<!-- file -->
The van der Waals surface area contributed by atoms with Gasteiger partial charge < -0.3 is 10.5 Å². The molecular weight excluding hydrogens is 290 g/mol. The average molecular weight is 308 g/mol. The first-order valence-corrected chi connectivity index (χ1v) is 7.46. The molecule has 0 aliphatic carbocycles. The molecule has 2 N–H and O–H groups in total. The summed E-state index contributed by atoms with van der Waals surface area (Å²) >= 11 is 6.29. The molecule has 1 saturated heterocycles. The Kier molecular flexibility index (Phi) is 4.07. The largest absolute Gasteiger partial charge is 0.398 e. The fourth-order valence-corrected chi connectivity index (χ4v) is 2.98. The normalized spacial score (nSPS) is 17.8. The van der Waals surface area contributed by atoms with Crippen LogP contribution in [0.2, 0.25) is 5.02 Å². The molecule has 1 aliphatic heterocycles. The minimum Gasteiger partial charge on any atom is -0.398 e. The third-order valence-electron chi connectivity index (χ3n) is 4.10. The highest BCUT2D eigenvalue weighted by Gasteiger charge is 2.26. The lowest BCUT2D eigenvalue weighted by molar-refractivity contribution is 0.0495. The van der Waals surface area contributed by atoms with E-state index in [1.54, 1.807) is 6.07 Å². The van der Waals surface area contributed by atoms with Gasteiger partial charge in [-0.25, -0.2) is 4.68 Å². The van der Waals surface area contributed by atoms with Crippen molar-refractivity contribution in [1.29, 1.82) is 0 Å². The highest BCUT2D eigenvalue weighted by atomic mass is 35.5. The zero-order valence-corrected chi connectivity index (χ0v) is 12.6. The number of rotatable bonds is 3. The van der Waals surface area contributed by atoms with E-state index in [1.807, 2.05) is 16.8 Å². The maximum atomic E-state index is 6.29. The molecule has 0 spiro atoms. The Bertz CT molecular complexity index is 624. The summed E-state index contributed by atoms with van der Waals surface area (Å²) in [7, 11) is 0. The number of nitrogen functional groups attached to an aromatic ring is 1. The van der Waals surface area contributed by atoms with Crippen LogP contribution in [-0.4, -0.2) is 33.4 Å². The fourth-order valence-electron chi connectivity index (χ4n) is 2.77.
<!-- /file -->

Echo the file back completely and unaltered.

The van der Waals surface area contributed by atoms with Gasteiger partial charge < -0.3 is 10.5 Å². The molecular weight excluding hydrogens is 290 g/mol. The average molecular weight is 308 g/mol. The first-order valence-corrected chi connectivity index (χ1v) is 7.46. The molecule has 0 aliphatic carbocycles. The molecule has 2 N–H and O–H groups in total. The summed E-state index contributed by atoms with van der Waals surface area (Å²) >= 11 is 6.29. The molecule has 1 saturated heterocycles. The Kier molecular flexibility index (Phi) is 4.07. The largest absolute Gasteiger partial charge is 0.398 e. The fourth-order valence-corrected chi connectivity index (χ4v) is 2.98. The normalized spacial score (nSPS) is 17.8. The van der Waals surface area contributed by atoms with Crippen LogP contribution in [0.2, 0.25) is 5.02 Å². The molecule has 1 aliphatic heterocycles. The minimum Gasteiger partial charge on any atom is -0.398 e. The third-order valence-electron chi connectivity index (χ3n) is 4.10. The highest BCUT2D eigenvalue weighted by Gasteiger charge is 2.26. The lowest BCUT2D eigenvalue weighted by molar-refractivity contribution is 0.0495. The van der Waals surface area contributed by atoms with E-state index in [1.54, 1.807) is 6.07 Å². The van der Waals surface area contributed by atoms with Gasteiger partial charge in [-0.25, -0.2) is 4.68 Å². The van der Waals surface area contributed by atoms with Crippen molar-refractivity contribution in [1.29, 1.82) is 0 Å². The highest BCUT2D eigenvalue weighted by atomic mass is 35.5. The zero-order valence-corrected chi connectivity index (χ0v) is 12.6. The number of rotatable bonds is 3. The van der Waals surface area contributed by atoms with E-state index in [1.807, 2.05) is 16.8 Å². The maximum atomic E-state index is 6.29. The molecule has 0 spiro atoms. The Bertz CT molecular complexity index is 624. The summed E-state index contributed by atoms with van der Waals surface area (Å²) in [7, 11) is 0. The number of nitrogen functional groups attached to an aromatic ring is 1. The van der Waals surface area contributed by atoms with Crippen LogP contribution in [-0.4, -0.2) is 33.4 Å². The fourth-order valence-electron chi connectivity index (χ4n) is 2.77.